Side Deck Theory: Ghost Reaper Flirts With A Comeback

Kelly Locke

6/28/2017 11:00:00 AM

Last week Jason noted a significant jump in online purchases of Ghost Reaper & Winter Cherries. The trend was kicked off by the ARGCS in Atlanta Georgia, where Ghost Reaper found its way into numerous decks in the Top 16 and the entirety of the Top 4. That was enough to get player's attention and led to it being the most-sold card on TCGplayer. For a time the lowest available copies were $20, but since then it's fallen to roughly $15-17.

Did the excitement around Ghost Reaper dry up in just a few days, or are there other factors involved? As Jason mentioned, there's a bit of speculation going around that Ghost Reaper won't be in the 2017 Mega-Packs. Reprints from Shining Victories are confirmed for those tins, but in the past we've seen desirable Secret Rares mysteriously not show up in them. Remember Qliphort Monolith? Personally I don't find those theories to really be worth much consideration, but if you want to stock up, now might be the time.

ARG events are fascinating because they're regularly attended by groups of dedicated players who are networked together online and through longstanding friendships. A lot of these players talk and share tech choices with each other, and if you've ever attended a large Yu-Gi-Oh! event you've probably heard rumors about the cards high-profile players are planning to run. Beyond optimal builds there's another reason why so many duelists enter events with near-identical deck lists: many of them are working together, collaborating on their deck lists and approaches to competition.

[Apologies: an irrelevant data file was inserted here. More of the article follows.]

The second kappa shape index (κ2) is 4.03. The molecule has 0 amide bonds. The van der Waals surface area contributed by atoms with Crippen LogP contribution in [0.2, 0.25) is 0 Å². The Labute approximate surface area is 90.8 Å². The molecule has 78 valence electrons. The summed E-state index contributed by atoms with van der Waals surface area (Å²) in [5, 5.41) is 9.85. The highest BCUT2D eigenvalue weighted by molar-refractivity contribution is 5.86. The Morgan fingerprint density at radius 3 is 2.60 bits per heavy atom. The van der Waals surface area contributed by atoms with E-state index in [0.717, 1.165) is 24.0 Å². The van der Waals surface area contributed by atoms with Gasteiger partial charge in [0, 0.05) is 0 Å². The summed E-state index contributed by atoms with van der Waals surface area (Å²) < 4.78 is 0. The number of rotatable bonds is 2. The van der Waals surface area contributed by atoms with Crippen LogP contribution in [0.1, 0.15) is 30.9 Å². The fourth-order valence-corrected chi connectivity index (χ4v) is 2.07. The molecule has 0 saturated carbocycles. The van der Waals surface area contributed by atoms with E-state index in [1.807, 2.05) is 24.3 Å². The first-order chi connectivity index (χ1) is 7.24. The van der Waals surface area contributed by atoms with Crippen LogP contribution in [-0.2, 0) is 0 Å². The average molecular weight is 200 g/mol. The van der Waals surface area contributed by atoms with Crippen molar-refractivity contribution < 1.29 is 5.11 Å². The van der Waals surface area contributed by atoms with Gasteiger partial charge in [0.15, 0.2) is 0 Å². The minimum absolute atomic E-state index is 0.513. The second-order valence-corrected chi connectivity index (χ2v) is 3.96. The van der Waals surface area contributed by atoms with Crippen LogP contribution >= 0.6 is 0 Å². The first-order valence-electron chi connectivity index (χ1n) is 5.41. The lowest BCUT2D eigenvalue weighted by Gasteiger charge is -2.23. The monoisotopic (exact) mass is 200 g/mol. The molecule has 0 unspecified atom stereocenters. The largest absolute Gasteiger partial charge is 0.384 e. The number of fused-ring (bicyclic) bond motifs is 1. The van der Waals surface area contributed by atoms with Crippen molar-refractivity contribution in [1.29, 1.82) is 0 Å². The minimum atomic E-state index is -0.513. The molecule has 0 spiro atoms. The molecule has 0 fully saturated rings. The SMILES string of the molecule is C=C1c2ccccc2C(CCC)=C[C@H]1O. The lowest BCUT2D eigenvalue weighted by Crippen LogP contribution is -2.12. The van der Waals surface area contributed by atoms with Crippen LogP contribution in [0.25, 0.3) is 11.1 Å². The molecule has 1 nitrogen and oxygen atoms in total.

Ghost Reaper & Winter Cherries
Ghost Reaper & Winter Cherries117933
Set Shining Victories
Number SHVI-EN040
Level 3
Type Tuner/Effect Monster
Monster Zombie
Attribute DARK 
A / D 0 / 1800
Rarity Secret Rare
Card Text

During either player's turn, if your opponent controls more monsters than you do: You can discard this card; reveal 1 card in your Extra Deck, then look at your opponent's Extra Deck, also banish all cards in their Extra Deck with the same name as that revealed card. You can only use this effect of "Ghost Reaper & Winter Cherries" once per turn.

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As a result ARGCS events are difficult to decipher. They're not as widely attended as YCS events, but they often carry similar influence. The cards that end up in the Top Cut receive extra attention and that's not always warranted. Check out the Top 16 from the ARGCS. Anything stand out to you? The sixteen Zoodiac variants in the Top 16 let us make a quick guess about the entry numbers and deck representation at the start of the tournament: it was probably an overwhelming number of Zoodiac builds.